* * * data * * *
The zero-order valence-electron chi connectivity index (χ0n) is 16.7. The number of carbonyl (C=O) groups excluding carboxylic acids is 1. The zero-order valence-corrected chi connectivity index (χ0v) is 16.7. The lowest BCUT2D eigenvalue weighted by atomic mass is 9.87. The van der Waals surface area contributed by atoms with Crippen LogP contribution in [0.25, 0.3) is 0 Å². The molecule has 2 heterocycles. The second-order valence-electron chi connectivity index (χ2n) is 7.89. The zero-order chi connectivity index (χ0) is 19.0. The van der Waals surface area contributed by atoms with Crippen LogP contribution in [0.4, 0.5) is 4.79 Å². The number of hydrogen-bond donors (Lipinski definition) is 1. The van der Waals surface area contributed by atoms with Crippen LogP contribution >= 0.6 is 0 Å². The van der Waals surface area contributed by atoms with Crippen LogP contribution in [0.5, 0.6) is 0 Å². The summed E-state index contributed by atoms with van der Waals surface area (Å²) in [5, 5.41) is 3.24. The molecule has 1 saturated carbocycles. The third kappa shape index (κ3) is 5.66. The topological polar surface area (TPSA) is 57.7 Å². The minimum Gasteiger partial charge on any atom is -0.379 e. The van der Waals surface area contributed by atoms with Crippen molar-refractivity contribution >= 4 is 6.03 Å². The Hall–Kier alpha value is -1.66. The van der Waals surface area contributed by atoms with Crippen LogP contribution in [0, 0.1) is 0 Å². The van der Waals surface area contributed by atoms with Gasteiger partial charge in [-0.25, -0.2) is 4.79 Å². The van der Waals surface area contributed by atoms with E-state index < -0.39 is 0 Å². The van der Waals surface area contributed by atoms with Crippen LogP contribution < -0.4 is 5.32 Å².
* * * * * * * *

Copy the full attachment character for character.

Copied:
The zero-order valence-electron chi connectivity index (χ0n) is 16.7. The number of carbonyl (C=O) groups excluding carboxylic acids is 1. The zero-order valence-corrected chi connectivity index (χ0v) is 16.7. The lowest BCUT2D eigenvalue weighted by atomic mass is 9.87. The van der Waals surface area contributed by atoms with Crippen LogP contribution in [0.25, 0.3) is 0 Å². The molecule has 2 heterocycles. The second-order valence-electron chi connectivity index (χ2n) is 7.89. The zero-order chi connectivity index (χ0) is 19.0. The van der Waals surface area contributed by atoms with Crippen LogP contribution in [0.4, 0.5) is 4.79 Å². The number of hydrogen-bond donors (Lipinski definition) is 1. The van der Waals surface area contributed by atoms with Crippen LogP contribution >= 0.6 is 0 Å². The van der Waals surface area contributed by atoms with Crippen LogP contribution in [0.5, 0.6) is 0 Å². The summed E-state index contributed by atoms with van der Waals surface area (Å²) in [5, 5.41) is 3.24. The molecule has 1 saturated carbocycles. The third kappa shape index (κ3) is 5.66. The topological polar surface area (TPSA) is 57.7 Å². The minimum Gasteiger partial charge on any atom is -0.379 e. The van der Waals surface area contributed by atoms with Crippen molar-refractivity contribution >= 4 is 6.03 Å². The Hall–Kier alpha value is -1.66. The van der Waals surface area contributed by atoms with Crippen LogP contribution in [0, 0.1) is 0 Å². The van der Waals surface area contributed by atoms with Gasteiger partial charge in [-0.25, -0.2) is 4.79 Å². The van der Waals surface area contributed by atoms with E-state index < -0.39 is 0 Å². The van der Waals surface area contributed by atoms with Crippen LogP contribution < -0.4 is 5.32 Å².